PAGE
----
Last night while reading, my mind was blown by what was on the pages. It seemed as if I had been sent sailing into the outer limits of my mind, and that I was needing to process all the fantastic thoughts that were coming to me. I realized that my out-of-this-dimension-process-person was gone. OUCH!
In realizing this, I also noticed that I wasn’t shedding tears, I wasn’t angry, or even sad: I just missed him and the easy access to processing wild thoughts. Now who do I do this with? The one person who might go there with me no longer speaks to me due to where my life has gone. (That’s an entirely different post.) What do I do now?
The prospect of finding a new conversation partner for exploring the out-of-the-box things that need to be spoken, pondered, turned over in the mind, and configured into working theory and thought is difficult. He is gone.
I began to reflect on those long conversations that took us into first one and then another subject, until the wee hours of the morning when my intellect was stimulated and all we could do was collapse into bed, not remembering exactly where we began—only knowing where we wound up.
While walking on the treadmill this morning, I realized that somehow, without my knowing it, something inside of me had shifted. What piece of the grief puzzle, the loss, the resolution, had gently moved into place?
Is it that in our journeying and self-discovery and the multiple examinations of the past relationship, we resolve the ugly, the painful, the hidden along with the happy and joyous parts of the relationship?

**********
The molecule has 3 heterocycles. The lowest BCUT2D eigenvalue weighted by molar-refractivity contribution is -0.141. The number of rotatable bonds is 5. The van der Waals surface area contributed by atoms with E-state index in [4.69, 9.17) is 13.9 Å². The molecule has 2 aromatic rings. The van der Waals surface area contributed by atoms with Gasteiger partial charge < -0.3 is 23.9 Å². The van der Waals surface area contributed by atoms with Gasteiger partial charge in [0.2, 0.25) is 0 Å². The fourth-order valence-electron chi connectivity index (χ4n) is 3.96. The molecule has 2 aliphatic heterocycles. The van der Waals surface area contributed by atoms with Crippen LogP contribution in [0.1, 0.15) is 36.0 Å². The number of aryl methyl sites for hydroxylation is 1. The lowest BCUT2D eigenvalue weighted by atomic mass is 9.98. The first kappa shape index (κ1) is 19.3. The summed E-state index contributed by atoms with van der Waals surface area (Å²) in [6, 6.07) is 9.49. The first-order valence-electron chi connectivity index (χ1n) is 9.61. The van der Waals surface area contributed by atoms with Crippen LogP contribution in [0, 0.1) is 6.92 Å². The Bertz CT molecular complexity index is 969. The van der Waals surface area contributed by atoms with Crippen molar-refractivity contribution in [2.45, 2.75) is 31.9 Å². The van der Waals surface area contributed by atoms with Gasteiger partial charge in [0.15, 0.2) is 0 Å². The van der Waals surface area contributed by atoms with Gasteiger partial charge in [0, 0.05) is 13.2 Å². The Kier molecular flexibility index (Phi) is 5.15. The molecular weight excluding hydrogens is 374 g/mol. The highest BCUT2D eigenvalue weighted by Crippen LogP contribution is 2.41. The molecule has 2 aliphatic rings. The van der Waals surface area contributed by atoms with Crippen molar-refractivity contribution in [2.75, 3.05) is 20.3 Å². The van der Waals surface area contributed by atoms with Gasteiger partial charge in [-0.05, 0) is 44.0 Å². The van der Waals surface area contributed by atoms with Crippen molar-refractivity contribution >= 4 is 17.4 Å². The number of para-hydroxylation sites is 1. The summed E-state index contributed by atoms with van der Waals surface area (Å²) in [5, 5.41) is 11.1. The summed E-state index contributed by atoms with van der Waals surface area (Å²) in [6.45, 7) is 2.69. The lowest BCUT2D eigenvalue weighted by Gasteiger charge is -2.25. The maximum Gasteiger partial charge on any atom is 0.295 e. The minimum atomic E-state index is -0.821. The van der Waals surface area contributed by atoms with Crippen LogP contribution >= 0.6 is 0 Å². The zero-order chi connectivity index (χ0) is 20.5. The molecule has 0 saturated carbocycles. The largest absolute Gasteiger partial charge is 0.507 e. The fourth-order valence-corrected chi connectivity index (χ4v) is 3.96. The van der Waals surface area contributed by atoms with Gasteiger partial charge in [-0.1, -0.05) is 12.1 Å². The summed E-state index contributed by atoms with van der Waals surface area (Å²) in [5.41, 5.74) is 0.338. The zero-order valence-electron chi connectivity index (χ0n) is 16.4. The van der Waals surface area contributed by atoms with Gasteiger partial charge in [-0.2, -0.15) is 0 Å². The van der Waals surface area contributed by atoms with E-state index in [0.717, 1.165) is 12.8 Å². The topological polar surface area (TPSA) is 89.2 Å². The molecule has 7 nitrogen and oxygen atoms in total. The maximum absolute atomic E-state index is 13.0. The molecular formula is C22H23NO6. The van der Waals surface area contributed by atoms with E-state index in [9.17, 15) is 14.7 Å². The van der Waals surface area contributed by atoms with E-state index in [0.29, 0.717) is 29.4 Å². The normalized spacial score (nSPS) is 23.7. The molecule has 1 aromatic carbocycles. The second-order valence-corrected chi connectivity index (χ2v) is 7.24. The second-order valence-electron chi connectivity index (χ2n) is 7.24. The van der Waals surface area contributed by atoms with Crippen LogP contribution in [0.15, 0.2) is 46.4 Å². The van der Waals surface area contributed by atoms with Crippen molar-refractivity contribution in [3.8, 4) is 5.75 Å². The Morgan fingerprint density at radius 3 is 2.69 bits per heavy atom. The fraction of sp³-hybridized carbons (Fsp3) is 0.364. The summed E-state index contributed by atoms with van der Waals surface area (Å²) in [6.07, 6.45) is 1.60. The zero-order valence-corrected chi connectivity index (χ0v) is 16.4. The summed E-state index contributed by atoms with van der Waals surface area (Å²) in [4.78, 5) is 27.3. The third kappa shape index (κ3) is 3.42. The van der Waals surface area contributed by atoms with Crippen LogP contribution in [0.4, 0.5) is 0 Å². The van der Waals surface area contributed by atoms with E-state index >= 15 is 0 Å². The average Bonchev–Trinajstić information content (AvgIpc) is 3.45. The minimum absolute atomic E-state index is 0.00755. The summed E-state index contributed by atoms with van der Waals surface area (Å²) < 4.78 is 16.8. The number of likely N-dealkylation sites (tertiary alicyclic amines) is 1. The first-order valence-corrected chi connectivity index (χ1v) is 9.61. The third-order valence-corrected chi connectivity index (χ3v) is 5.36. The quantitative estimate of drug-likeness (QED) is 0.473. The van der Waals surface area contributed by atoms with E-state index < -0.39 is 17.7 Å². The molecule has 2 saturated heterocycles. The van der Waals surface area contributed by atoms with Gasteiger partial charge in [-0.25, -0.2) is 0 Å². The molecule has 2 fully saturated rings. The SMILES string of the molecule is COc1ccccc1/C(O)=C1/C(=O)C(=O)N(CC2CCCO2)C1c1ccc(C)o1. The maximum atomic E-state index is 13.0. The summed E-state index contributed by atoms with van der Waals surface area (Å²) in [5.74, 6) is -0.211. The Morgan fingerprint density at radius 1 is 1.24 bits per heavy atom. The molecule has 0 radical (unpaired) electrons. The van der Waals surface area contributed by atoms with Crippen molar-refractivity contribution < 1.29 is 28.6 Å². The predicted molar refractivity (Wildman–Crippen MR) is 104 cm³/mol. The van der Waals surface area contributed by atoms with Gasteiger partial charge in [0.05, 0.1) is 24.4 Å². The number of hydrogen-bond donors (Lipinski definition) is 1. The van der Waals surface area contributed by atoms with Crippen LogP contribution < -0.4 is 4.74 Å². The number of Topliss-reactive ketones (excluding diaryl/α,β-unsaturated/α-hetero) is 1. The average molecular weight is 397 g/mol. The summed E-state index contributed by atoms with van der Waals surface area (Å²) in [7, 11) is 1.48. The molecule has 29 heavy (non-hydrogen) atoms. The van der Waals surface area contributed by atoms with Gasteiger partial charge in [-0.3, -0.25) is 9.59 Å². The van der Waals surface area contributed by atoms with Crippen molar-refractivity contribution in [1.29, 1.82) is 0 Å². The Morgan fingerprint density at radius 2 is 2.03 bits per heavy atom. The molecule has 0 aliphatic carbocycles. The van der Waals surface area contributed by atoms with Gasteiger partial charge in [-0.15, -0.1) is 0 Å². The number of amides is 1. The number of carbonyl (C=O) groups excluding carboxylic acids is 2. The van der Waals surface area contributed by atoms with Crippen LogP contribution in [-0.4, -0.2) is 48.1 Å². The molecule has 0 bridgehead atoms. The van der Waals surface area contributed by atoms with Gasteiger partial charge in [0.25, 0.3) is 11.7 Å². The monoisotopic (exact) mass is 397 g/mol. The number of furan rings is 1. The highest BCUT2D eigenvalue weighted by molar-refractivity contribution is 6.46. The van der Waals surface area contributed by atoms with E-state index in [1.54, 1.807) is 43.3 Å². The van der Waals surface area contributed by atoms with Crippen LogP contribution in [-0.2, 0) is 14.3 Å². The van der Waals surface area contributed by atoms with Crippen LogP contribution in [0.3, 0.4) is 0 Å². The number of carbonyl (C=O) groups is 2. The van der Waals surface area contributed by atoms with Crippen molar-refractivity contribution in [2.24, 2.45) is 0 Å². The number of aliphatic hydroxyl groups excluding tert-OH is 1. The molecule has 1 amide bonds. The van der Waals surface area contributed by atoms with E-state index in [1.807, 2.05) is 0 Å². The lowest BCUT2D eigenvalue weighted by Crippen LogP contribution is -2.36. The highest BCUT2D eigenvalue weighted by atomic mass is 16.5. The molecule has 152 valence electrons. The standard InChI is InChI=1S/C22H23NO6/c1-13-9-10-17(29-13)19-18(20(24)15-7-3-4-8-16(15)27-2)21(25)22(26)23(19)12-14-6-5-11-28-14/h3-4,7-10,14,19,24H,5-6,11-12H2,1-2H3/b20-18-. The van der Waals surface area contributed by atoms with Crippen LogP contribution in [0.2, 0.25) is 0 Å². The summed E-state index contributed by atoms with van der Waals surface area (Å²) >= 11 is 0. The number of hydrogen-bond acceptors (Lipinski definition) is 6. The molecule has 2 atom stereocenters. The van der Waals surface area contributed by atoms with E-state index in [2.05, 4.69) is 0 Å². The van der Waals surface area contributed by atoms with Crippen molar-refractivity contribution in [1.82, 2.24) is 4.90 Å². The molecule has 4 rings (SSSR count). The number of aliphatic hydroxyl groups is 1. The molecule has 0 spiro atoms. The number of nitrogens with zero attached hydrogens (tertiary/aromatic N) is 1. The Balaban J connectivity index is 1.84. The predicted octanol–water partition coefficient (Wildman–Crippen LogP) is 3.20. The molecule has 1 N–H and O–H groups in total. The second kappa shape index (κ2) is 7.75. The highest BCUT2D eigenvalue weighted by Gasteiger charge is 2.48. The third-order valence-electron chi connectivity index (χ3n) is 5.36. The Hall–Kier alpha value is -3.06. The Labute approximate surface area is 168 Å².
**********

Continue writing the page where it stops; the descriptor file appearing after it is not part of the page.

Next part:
In contemplating this, my thoughts turned to the fact that death is for the most part traumatic. It is traumatic for the dying and for those left behind. We don’t expect it will happen when it does, or how it happens. We don’t get to have closure. Yes, if there is a terminal illness involved, we might be able to have some of those conversations—but not all of them. We move forward, and in time, shifts happen and things change.
There are no certain answers with the grief process. There is no ready formula that creates resolution and stops the tears. There is no end point. Time doesn’t resolve the pain and loss. There are people who are in the same struggle ten years after they’ve lost someone—the pain is just as intense. I think there are things that can stimulate forward movement. I’ll talk about a few of them in no particular order of importance.
Be open to the tears, because tears tend to cleanse our souls and open new paths of healing. If we fail to care for ourselves by honoring times when we need to let the tears flow by pretending that shedding the tears is weakness, we shut ourselves down to legitimate growth. It is natural to cry in pain, to feel the hurt fully, and to allow our bodies to respond naturally when we’ve been assaulted by physical, mental, or emotional pain. Tears are a cue to the self that all is not right within us.
Shrines are damaging, so don’t build them. Shrines to anyone tend to block progress. They stifle our development by keeping us in a memory loop that can lead to not being able to move forward. We become trapped in the past life we had with this person.